Neeson’s journey to B-action flick dark side complete

Just write “Taken 3.” “3” may be lite-speak for “E,” but that doesn’t mean it looks good. As a matter of fact, stylizing the title is never good. Photo courtesy 20th Century Fox.

The “It ends here” tagline plays heavily in the advertising, but there’s nothing material preventing a Taken 4.

In his third go ’round the super-retired-spy block, Bryan Mills (Liam Neeson) is now the target of a massive LAPD manhunt after his ex-wife (Famke Janssen) is murdered in his bed. Mills uncovers a vast criminal conspiracy aimed square at him, and, in Taken tradition, karate chops the whole damn thing in the neck.

Tak3n isn’t worth taking seriously — it’s bad, not for a particular reason as much as it’s just low-grade.

That said, the pacing really sticks out. The refreshing part of the first Taken was how immediately Mills was killing people. Here, it takes him 20 minutes to get started, and even then he’s in non-lethal mode running from cops until the hour-45 mark. Before and in between are stiff, wooden dialogue sequences and some… special, let’s call them, filler shots.

Some highlights:

Before her death, Loraine St. John’s (Janssen) husband, Stuart (Dougray Scott) visits Mills to tell him to keep his grubby hands off Loraine. Before actually confronting the Irish embodiment of death itself, Stuart St. John waits politely in the front while Mills finishes making coffee. The audience must wait politely with him, as the movie then gives step-by-step video instructions on how Mills makes coffee.

At St. John’s funeral, the pastor (Cornelius Peter) recites the Psalm of David, but he keeps adding things. Like, instead of just reciting, “Though I walk through the darkest valley…” he says, “The Bible is constantly telling us that God is with us. That even though we walk through the darkest valley…” But he recites the entire psalm like that, introducing each line saying the Bible constantly says that or some other way. It’s really bizarre.

At several points, Mills puts in calls to Franck Dotzler (Forest Whitaker), the head inspector on the case, and then disposes of the phone in a suitably cool way. At one point, he tosses the used phone into the luggage compartment of a commercial bus. The film then makes a point of it with a few closeups of the luggage compartment closing and of the bus driving away.

Late in the film, Mills is rammed off a cliff in a car chase, and his car explodes at the bottom of the fall. Obviously, cars aren’t really replaceable in a film’s budget, so they only had one chance at the take, so they shot it from several angles. Pretty standard for an expensive shot like that. But then they put all of the shots into the movie. That car explodes, like, eight or nine times. It’s not even a nice car or a particularly big explosion, there’s just a million shots of it.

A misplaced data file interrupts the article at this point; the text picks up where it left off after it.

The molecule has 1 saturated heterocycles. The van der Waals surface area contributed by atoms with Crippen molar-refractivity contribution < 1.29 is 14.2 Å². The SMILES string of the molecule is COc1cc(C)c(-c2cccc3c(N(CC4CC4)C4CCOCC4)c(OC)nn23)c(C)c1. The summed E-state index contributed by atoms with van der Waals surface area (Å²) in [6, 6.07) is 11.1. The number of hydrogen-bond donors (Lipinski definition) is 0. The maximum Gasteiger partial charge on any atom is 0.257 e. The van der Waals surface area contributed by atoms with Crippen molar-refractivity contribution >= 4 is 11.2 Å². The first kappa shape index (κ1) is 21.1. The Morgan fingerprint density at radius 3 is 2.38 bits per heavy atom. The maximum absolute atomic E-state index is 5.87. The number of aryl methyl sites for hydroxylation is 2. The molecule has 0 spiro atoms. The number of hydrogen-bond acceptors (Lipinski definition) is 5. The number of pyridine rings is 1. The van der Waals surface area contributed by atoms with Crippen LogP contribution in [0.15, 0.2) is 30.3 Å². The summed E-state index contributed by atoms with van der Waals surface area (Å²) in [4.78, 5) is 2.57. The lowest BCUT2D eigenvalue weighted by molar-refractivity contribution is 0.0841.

Tak3n was advertised on the strength of Taken’s brand, just like Taken 2, The Grey, Unknown, and pretty much every other Liam Neeson movie since 2010, but it aborts several of the series’ hallmarks. The trailer did a great play on the first movie’s trailer, which is the only real reason why the series became so iconic, but Dotzler flubs the line. The exchange didn’t make it into the actual movie. Instead of saying “taken” instead of “kidnapped,” Mills describes St. John as being “snatched” in this movie.

Another problem is that Dotzler is much more sympathetic that Mills. In the first Taken, Mills has no realistic legal help against a thriving sex slave ring and only has about four days before he’ll likely never see his daughter again. In this movie, he has a bunch of legal help — Dotzler is wise to the setup and only wants Mills for questioning. Mills’ motivation for most of the action isn’t really justified.

Maybe more or different things will jump out to another viewer, but really it’s just pulp. It’s not meant to be anything more than a steady drip of actiony-explodey stuff, and if that’s all a viewer wants to see then they’ll be satisfied. But a ton of last year’s prestige movies are just now hitting wide release, so if that is all you want, no points for taste.

Joshua Knopp is a formerly professional film critic, licensed massage therapist and journalism student at the University of North Texas. Je Suis Charlie. I’ve had a change of heart about reader input. It is now welcomed and encouraged. Like Reel Entropy on Facebook, follow it on Twitter when I can be bothered to make one, and shoot questions to

Neeson’s acting skills aren’t totally gone — he can still pull off goofy like nobody’s business.

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